Wet wading

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Wet wading

Post by Templar » Sun Apr 05, 2020 7:57 am


I'm from Lowland Scotland and I've just joined the New Zealand Fly Fishing Forum. As a first contribution, can I ask you Kiwis about something that has always puzzled me - wet wading. Over the years since 2004 when I retired as an ecologist, I've spent five campervan holidays in NZ, amounting to about 6 months in total. I'm ashamed to say that due to having a non-fishing wife, I've never seriously fished in your fair land but I have watched other brothers of the angle. Although, in my experience, your Summers tend to be a little warmer than ours in Scotland the water in your rivers still seems to me to be fairly 'cool' and yet you guys splash about in your trousers with never a sign of a pair of waders. In Scotland, in the 56 years that I have been fishing, I have never seen an angler, intentionally, wade without wearing some sort of waterproof wader. Are we just a lot of 'softies' or is it because you often walk long distances over difficult ground whilst fishing or have I missed something. I'm intrigued to know. By the way, I love your country and dream of returning but continental drift or increasing age seem to be taking you further from us and 35 hours (ish) from Edinburgh to Christchurch (we like South Island) is a very long time for an old couple to spend en route. However, once this coronavirus thing is over, assuming we survive, you never know ................

Keep six feet apart on the river bank and wash your hands and, above all, stay well!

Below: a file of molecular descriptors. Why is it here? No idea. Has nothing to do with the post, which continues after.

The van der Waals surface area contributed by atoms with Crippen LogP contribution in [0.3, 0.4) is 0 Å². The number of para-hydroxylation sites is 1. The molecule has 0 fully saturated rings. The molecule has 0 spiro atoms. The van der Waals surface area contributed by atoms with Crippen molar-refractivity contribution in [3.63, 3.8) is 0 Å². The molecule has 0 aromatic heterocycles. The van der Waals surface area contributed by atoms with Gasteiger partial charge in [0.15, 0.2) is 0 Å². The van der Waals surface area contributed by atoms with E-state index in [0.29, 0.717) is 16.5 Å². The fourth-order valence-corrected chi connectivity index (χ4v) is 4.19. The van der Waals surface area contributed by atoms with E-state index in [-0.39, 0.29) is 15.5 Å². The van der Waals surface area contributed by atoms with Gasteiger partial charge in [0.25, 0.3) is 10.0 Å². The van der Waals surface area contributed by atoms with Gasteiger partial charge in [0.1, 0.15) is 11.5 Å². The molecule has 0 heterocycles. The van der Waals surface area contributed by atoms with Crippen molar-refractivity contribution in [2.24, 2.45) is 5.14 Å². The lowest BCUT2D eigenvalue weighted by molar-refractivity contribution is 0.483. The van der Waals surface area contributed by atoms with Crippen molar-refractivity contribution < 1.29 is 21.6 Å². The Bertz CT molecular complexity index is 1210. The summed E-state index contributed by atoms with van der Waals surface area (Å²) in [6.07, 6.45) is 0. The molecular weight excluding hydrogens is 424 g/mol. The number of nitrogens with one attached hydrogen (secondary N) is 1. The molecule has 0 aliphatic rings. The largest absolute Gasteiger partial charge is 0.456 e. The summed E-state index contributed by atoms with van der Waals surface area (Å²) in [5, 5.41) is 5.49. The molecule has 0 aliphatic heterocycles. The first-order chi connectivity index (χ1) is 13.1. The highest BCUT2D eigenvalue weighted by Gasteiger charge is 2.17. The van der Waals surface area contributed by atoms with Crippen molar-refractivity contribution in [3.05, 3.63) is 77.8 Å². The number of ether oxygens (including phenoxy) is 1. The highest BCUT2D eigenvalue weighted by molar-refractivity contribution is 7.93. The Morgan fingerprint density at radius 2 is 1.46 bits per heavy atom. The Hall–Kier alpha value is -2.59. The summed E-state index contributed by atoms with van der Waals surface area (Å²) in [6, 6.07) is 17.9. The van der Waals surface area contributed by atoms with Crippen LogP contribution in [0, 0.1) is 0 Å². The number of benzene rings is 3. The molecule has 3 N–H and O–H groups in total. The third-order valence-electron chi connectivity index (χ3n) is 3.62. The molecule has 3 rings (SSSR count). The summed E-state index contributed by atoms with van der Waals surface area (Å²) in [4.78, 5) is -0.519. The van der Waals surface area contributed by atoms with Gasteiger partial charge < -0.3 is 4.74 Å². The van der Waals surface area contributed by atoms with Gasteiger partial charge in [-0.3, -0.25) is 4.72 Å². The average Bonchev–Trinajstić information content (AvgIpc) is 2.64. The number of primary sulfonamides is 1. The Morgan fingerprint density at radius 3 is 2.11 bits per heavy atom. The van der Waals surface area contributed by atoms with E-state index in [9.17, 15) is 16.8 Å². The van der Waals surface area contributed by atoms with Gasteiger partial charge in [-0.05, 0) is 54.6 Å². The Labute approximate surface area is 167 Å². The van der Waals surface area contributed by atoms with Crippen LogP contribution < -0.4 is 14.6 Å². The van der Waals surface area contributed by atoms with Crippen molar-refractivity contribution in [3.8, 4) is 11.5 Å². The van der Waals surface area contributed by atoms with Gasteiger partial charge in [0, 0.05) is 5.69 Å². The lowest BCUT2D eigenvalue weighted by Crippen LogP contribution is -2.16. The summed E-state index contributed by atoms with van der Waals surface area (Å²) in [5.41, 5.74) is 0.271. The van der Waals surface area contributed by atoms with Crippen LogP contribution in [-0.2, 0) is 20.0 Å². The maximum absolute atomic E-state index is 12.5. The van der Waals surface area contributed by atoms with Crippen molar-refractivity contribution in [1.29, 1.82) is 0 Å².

Tom (Templar) :geek: :D

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Re: Wet wading

Post by Maniototoflyfisher » Mon Apr 06, 2020 8:45 am

Hi Tom - At the moment, even staying 6 feet apart where're not allowed to go fishing! I think you hit the nail on the head with your thoughts - in summer it can get hot and we often walk long distances, only wading occasionally - in waders it's easy to overheat. However on cold days or standing in water for long periods I'm the first to don waders!
It might be a while before international air travel gets going again but stay safe in the meantime.

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Re: Wet wading

Post by fraser hocks » Mon Apr 06, 2020 10:18 am

Yea Tom, I think you hit the nail on the head. Also we always wear wadding socks that are neoprene. I usually wear thin businesses socks under these as well to help combat stinky feet when we have to walk a long way to fish on a warmer day. Keeps your feet warm when in the water. Its amazing how cold a water you can tolerate when your feet are kept warm.


I realized how much of a difference this makes one year when my wife first got into fly fishing. I took her to a river early season that is quite cool. As she didn't own any wading boots, socks or waders, I just wore my boots and normal socks as she did. Within an hour my feet where so cold id lost feeling in them and we made a hasty retreat.

With warm feet its amazing how you can be quite comfortable in cold water, that is until it gets a few inches above your knee. We rarely spend an extended period in the water deeper than your knee. Its amazing how as soon as your thighs are in the water it sucks all your internal heat away and you soon feel pretty cold.

Oh yea and as Dave said, we are purely dreaming of fishing at the moment. I want to pop over to the park to cast a rod this afternoon, but I'm not sure even that is allowed at the moment. :cry: